Most students can only dream of being part of international tournaments, but for sophomore Joie Wang it’s a reality. Wang has travelled to foreign countries to compete against some of the world’s top players in over 90 competitions. For Wang, chess is a challenge, a puzzle, an activity in which she can take the time to think about problems from varying perspectives. Above all, Wang regards it as a teaching skill for life.
The most recent competition in which she competed was the Virginia State Scholastic and College tournament in the K-12 division on March 15. By working alongside other members of her team, Jefferson was able to place first with a score of 19.0.
Wang’s preparation technique for games such as these seems pretty simple. For her, the most important thing is brushing up on the basics. She prepares by going over openings, doing tactics, and playing tournaments or chess games. Wang also practices online through an Internet Chess Club as well as in local tournaments. The tournaments that are held locally often help her get into the mind-set of more heavily weighted competitions.
Locations at which Wang has competed:
Most memorable competitions in which Wang has participated:
All Girls Nationals Championship 2012: first place
North American Youth Chess Championship 2011: second place
All Girls Nationals Championship 2010: second place
Continental Class Championship: first place
Qualifier of World Youth Chess Championship
When Wang was five years old, the game of chess worked its way into her life. Her father had attended a book sale and selected a novel on chess that the duo would later read together. Then in elementary school, when Wang realized that there was a chess club, she eagerly joined and competed alongside her schoolmates. She then went on to compete in her first tournament when she was only eight years old. And this was just the beginning of Wang’s now decade-long journey into the heart of one of the world’s most highly regarded games.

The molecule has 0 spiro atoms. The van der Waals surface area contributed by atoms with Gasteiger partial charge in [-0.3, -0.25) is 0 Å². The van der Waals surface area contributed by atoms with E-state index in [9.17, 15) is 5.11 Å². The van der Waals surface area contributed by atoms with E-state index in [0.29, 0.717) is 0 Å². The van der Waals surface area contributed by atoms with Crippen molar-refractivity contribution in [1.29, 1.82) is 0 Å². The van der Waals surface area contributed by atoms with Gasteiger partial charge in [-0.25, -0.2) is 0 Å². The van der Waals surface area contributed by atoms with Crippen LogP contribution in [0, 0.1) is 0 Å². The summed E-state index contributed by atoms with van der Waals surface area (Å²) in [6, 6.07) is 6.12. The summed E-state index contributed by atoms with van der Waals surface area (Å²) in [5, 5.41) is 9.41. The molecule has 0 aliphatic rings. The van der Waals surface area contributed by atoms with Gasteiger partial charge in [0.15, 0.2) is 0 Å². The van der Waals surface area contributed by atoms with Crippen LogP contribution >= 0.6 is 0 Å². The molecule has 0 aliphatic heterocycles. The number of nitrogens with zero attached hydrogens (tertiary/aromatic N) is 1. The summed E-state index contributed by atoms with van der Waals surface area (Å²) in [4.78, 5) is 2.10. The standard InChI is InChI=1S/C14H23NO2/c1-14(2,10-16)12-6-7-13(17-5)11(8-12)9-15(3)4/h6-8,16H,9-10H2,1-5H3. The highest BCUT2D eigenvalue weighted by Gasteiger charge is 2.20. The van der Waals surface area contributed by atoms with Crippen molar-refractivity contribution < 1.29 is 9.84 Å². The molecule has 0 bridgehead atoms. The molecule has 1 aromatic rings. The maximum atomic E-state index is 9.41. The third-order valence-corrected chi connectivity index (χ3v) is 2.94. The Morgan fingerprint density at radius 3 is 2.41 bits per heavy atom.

On March 18, tjTODAY interviewed Wang about her interest in chess.
Q. What inspired you to pursue chess to greater degree when you were younger?
A. My dad has always been able to beat me at the game so I decided to start playing people around my age to find out how I compare to them. I have a pretty bad habit of being very competitive so whenever I lost a game to a person I was always wishing in the next tournament to beat them – this started my studies for the game when I was at a younger age.
Q. Do you have any specific strategies or moves that you like to use during games?
A. I have certain openings which are mostly gambits that I like to use to throw the opponent off their guard. Many times a player will play slowly and by the end they will win. However, I prefer to go straight for the attack and end the game quickly. There really is no favorite move of mine besides checkmating the other person; it depends on the position I am in. Several of my fondest games are where I have seen sacrifices that played out as me checkmating my opponent quickly.
Q. You travel a lot for competitions. What is your favorite part about competing outside of local locations?
A. After chess tournaments I am able to see and experience each place almost as a vacation. For instance, I know downtown Chicago pretty much as well as I know the roads here. The people I meet seem to become my friends for life, and it really is very enjoyable to know people from all over the world whom I can talk to and share part of their culture (especially their food).
Q. What do you like the most about chess? The least?
A. I personally find the process of chess, where any situation can happen and a player must try to think all of the possibilities of the future in order to win the game, very interesting and challenging at the same time. Another benefit of playing chess is being able to travel to places I would never have dreamed of visiting and making international friends. But, the downside is the amount of time that chess takes up, with some games lasting six hours and the time it takes to prepare for each tournament.
Q. What is it like to be a female chess player in a male-dominated field?
A. It certainly was a surprise when I first started with a 9: 1 boy to girl ratio. It felt quite weird when I first started being seen with so many boys but it soon became a normal habit. Everyone blends in and we all treat each other more as chess players instead of separating into different genders.
Q. How has chess been a positive addition to your life?
A. Chess has taught me several life lessons such as never giving up when a situation doesn’t go as planned and to plan ahead in life. Not only has chess taught me crucial life lessons, but it has also let me travel all around the world and meet people who share the same passion as me.